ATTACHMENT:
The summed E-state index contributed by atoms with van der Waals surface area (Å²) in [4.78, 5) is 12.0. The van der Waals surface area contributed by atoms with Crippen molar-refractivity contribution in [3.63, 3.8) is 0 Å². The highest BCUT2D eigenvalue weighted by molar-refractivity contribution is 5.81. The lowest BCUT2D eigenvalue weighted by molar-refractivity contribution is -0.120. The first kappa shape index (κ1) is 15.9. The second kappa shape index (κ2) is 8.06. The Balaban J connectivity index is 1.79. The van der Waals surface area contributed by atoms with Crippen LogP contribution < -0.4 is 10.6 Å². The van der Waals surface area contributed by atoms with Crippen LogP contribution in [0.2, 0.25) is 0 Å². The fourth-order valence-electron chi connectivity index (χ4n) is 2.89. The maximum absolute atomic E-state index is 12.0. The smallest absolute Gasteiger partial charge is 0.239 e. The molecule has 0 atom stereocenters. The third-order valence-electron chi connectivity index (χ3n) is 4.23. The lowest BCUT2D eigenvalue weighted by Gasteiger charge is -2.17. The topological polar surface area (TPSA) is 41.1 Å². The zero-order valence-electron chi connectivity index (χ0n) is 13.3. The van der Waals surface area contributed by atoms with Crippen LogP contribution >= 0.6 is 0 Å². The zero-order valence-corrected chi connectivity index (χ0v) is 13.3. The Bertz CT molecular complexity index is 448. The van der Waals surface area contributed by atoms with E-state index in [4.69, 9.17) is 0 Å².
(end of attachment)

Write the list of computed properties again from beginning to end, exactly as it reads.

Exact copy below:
The summed E-state index contributed by atoms with van der Waals surface area (Å²) in [4.78, 5) is 12.0. The van der Waals surface area contributed by atoms with Crippen molar-refractivity contribution in [3.63, 3.8) is 0 Å². The highest BCUT2D eigenvalue weighted by molar-refractivity contribution is 5.81. The lowest BCUT2D eigenvalue weighted by molar-refractivity contribution is -0.120. The first kappa shape index (κ1) is 15.9. The second kappa shape index (κ2) is 8.06. The Balaban J connectivity index is 1.79. The van der Waals surface area contributed by atoms with Crippen LogP contribution < -0.4 is 10.6 Å². The van der Waals surface area contributed by atoms with Crippen LogP contribution in [0.2, 0.25) is 0 Å². The fourth-order valence-electron chi connectivity index (χ4n) is 2.89. The maximum absolute atomic E-state index is 12.0. The smallest absolute Gasteiger partial charge is 0.239 e. The molecule has 0 atom stereocenters. The third-order valence-electron chi connectivity index (χ3n) is 4.23. The lowest BCUT2D eigenvalue weighted by Gasteiger charge is -2.17. The topological polar surface area (TPSA) is 41.1 Å². The zero-order valence-electron chi connectivity index (χ0n) is 13.3. The van der Waals surface area contributed by atoms with Crippen LogP contribution >= 0.6 is 0 Å². The zero-order valence-corrected chi connectivity index (χ0v) is 13.3. The Bertz CT molecular complexity index is 448. The van der Waals surface area contributed by atoms with E-state index in [4.69, 9.17) is 0 Å².